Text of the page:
Welcome to the Build-Your-Own generation.
The new Grain & Dairy grilled-cheese sandwich and soda cafe opened in Hurst this week, serving the build-yourself sandwich of your choice for $7.
That includes three of the 11 cheeses, part of the almost mind-boggling selection of sandwich toppings and items at the unassuming little counter-service shop on Texas 10 in Hurst.
There are several grilled-cheese shops, including Tom + Chee and the local Lee’s. But Grain & Dairy brings a choice of six breads, the 11 cheeses, eight meats and 11 other toppings such as artichoke heart, asparagus or mushroom.
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A chicken-pesto sandwich on sourdough with provolone and Parmesan ($8.50) was understated. Grain & Dairy might need some Sriracha, and what’s with the no ice or cups for the artisan sodas and teas?
There’s a list of 10 specialty sandwiches for those not inclined to self-build. The menu tops out with a brisket-cheddar-havarti grilled cheese ($9.50), or a basic sandwich with cheddar, havarti and gouda on sourdough is $6.50.
Arlington’s new build-your-own shop is all about sweets: Crunch Donut Factory.
Crunch Donut lets customers choose a yeast or cake doughnut and then top it like a cake, with icings, toppings, M&Ms or soft-serve ice cream.
If you’re overwhelmed by the choices, Crunch posts its current Top 10 list at the counter.
On a trip this week, the “B.B. King” blueberry-cream cheese doughnut was a showpiece. A “Samoas Hyack” chocolate-caramel cake doughnut was less successful, because it seemed dry and because it was a twist on the “Samoas” Girl Scout cookies sold elsewhere but not here (here, they’re Caramel deLites).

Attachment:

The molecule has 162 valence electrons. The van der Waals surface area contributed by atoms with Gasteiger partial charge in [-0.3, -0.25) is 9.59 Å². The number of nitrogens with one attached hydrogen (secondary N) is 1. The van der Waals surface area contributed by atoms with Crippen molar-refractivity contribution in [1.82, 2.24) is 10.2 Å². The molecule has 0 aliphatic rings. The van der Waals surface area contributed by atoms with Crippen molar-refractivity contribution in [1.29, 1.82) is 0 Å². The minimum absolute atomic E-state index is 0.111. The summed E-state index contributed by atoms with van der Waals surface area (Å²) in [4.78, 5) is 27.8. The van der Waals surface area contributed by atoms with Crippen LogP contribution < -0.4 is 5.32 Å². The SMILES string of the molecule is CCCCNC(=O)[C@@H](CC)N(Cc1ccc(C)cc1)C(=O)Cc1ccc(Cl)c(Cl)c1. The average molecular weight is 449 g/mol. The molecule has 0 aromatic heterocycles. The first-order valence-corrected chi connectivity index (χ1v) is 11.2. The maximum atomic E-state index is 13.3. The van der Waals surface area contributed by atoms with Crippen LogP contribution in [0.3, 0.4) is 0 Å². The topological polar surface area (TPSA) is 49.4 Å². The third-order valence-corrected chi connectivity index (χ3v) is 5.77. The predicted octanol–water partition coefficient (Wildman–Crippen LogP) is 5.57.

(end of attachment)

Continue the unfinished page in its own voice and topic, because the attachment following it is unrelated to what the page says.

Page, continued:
Other top sellers include a “Scarlet Doughansen” red velvet doughnut — Arlington loves red velvet cake — and a “Katy Cherry” cherry-filled doughnut with cheesecake icing.
Crunch Donut also serves coffees. It’s open 24 hours at 3200 S. Cooper St., one block north of Mayfield Road in one of south Arlington’s endless drab strip shopping centers; 817-200-6790, crunchdonutfactory.com.
Plenty of restaurants will latch onto political campaign gimmicks in the coming weeks, some more successfully than others.
But give Southlake-based Del Frisco’s Grille credit for having fun with the campaign.
A “Donald Burger” is overdone and cheesy, with prime beef and aged cheddar on a gold-leaf bun with — as the Del Frisco’s announcement described — “a side of teeny, tiny little pickles.”
The “Hillary Burger” is wrapped on paper stamped “Classified.”
You have to email the company’s “private server” to learn it’s the regular Grille lamb burger with tzatziki and a side of hot sauce. (Clinton carries the Whole Foods Market store brand, Ninja Squirrel Sriracha, in her purse.)
Del Frisco’s Grille is open for lunch and dinner daily at four regional locations including 154 E. Third St. in Sundance Square, 817-887-9900, and 1200 E. Southlake Blvd. in Southlake Town Square, 817-410-3777; delfriscosgrille.com.